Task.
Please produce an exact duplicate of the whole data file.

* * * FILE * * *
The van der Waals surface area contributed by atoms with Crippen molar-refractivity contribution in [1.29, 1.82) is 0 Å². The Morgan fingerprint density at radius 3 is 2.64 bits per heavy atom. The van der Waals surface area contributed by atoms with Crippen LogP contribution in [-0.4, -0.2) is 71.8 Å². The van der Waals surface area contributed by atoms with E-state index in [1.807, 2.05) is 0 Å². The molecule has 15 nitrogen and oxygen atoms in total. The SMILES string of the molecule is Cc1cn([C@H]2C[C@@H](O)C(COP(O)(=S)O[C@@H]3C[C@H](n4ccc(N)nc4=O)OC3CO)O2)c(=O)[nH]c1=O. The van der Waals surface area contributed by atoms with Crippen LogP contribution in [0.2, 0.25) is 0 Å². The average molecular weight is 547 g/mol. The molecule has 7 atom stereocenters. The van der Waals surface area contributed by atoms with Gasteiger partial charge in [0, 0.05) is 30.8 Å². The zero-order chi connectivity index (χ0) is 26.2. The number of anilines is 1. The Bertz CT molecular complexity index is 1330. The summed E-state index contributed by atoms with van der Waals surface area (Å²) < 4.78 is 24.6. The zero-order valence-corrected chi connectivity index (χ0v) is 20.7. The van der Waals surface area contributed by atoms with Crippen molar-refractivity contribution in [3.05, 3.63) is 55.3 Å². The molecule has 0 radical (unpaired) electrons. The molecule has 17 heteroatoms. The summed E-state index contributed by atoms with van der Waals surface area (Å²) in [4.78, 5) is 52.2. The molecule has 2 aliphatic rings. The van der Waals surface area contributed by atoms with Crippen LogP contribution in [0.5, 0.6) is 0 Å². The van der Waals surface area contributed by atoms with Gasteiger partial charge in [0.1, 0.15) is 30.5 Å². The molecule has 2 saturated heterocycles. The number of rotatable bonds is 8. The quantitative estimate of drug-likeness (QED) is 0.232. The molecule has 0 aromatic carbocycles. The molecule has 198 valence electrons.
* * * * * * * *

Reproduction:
The van der Waals surface area contributed by atoms with Crippen molar-refractivity contribution in [1.29, 1.82) is 0 Å². The Morgan fingerprint density at radius 3 is 2.64 bits per heavy atom. The van der Waals surface area contributed by atoms with Crippen LogP contribution in [-0.4, -0.2) is 71.8 Å². The van der Waals surface area contributed by atoms with E-state index in [1.807, 2.05) is 0 Å². The molecule has 15 nitrogen and oxygen atoms in total. The SMILES string of the molecule is Cc1cn([C@H]2C[C@@H](O)C(COP(O)(=S)O[C@@H]3C[C@H](n4ccc(N)nc4=O)OC3CO)O2)c(=O)[nH]c1=O. The van der Waals surface area contributed by atoms with Crippen LogP contribution in [0.2, 0.25) is 0 Å². The average molecular weight is 547 g/mol. The molecule has 7 atom stereocenters. The van der Waals surface area contributed by atoms with Gasteiger partial charge in [0, 0.05) is 30.8 Å². The zero-order chi connectivity index (χ0) is 26.2. The number of anilines is 1. The Bertz CT molecular complexity index is 1330. The summed E-state index contributed by atoms with van der Waals surface area (Å²) < 4.78 is 24.6. The zero-order valence-corrected chi connectivity index (χ0v) is 20.7. The van der Waals surface area contributed by atoms with Crippen molar-refractivity contribution in [3.05, 3.63) is 55.3 Å². The molecule has 0 radical (unpaired) electrons. The molecule has 17 heteroatoms. The summed E-state index contributed by atoms with van der Waals surface area (Å²) in [4.78, 5) is 52.2. The molecule has 2 aliphatic rings. The van der Waals surface area contributed by atoms with Crippen LogP contribution in [0.5, 0.6) is 0 Å². The van der Waals surface area contributed by atoms with Gasteiger partial charge in [0.1, 0.15) is 30.5 Å². The molecule has 2 saturated heterocycles. The number of rotatable bonds is 8. The quantitative estimate of drug-likeness (QED) is 0.232. The molecule has 0 aromatic carbocycles. The molecule has 198 valence electrons.